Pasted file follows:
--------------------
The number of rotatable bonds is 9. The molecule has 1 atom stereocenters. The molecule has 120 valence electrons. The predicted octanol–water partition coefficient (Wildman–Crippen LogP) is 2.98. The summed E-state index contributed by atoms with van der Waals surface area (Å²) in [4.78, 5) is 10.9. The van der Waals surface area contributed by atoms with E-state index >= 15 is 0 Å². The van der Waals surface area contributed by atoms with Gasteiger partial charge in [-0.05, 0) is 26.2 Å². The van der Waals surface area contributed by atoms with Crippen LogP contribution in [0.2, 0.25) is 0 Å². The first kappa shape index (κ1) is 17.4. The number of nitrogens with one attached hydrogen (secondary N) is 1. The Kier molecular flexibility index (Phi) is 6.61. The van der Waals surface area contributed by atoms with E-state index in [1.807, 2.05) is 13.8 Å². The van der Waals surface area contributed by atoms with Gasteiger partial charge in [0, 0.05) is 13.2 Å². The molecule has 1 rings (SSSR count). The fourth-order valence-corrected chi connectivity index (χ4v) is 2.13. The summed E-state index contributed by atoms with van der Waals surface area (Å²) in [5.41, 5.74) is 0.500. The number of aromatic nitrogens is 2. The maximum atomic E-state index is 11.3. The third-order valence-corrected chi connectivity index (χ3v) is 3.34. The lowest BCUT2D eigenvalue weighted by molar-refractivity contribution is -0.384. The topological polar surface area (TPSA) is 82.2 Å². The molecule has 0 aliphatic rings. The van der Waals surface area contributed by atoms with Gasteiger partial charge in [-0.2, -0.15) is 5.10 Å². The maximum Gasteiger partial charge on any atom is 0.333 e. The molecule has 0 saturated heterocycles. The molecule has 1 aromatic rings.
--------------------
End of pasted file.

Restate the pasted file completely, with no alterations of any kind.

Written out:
The number of rotatable bonds is 9. The molecule has 1 atom stereocenters. The molecule has 120 valence electrons. The predicted octanol–water partition coefficient (Wildman–Crippen LogP) is 2.98. The summed E-state index contributed by atoms with van der Waals surface area (Å²) in [4.78, 5) is 10.9. The van der Waals surface area contributed by atoms with E-state index >= 15 is 0 Å². The van der Waals surface area contributed by atoms with Gasteiger partial charge in [-0.05, 0) is 26.2 Å². The van der Waals surface area contributed by atoms with Crippen LogP contribution in [0.2, 0.25) is 0 Å². The first kappa shape index (κ1) is 17.4. The number of nitrogens with one attached hydrogen (secondary N) is 1. The Kier molecular flexibility index (Phi) is 6.61. The van der Waals surface area contributed by atoms with E-state index in [1.807, 2.05) is 13.8 Å². The van der Waals surface area contributed by atoms with Gasteiger partial charge in [0, 0.05) is 13.2 Å². The molecule has 1 rings (SSSR count). The fourth-order valence-corrected chi connectivity index (χ4v) is 2.13. The summed E-state index contributed by atoms with van der Waals surface area (Å²) in [5.41, 5.74) is 0.500. The number of aromatic nitrogens is 2. The maximum atomic E-state index is 11.3. The third-order valence-corrected chi connectivity index (χ3v) is 3.34. The lowest BCUT2D eigenvalue weighted by molar-refractivity contribution is -0.384. The topological polar surface area (TPSA) is 82.2 Å². The molecule has 0 aliphatic rings. The van der Waals surface area contributed by atoms with Gasteiger partial charge in [-0.2, -0.15) is 5.10 Å². The maximum Gasteiger partial charge on any atom is 0.333 e. The molecule has 0 saturated heterocycles. The molecule has 1 aromatic rings.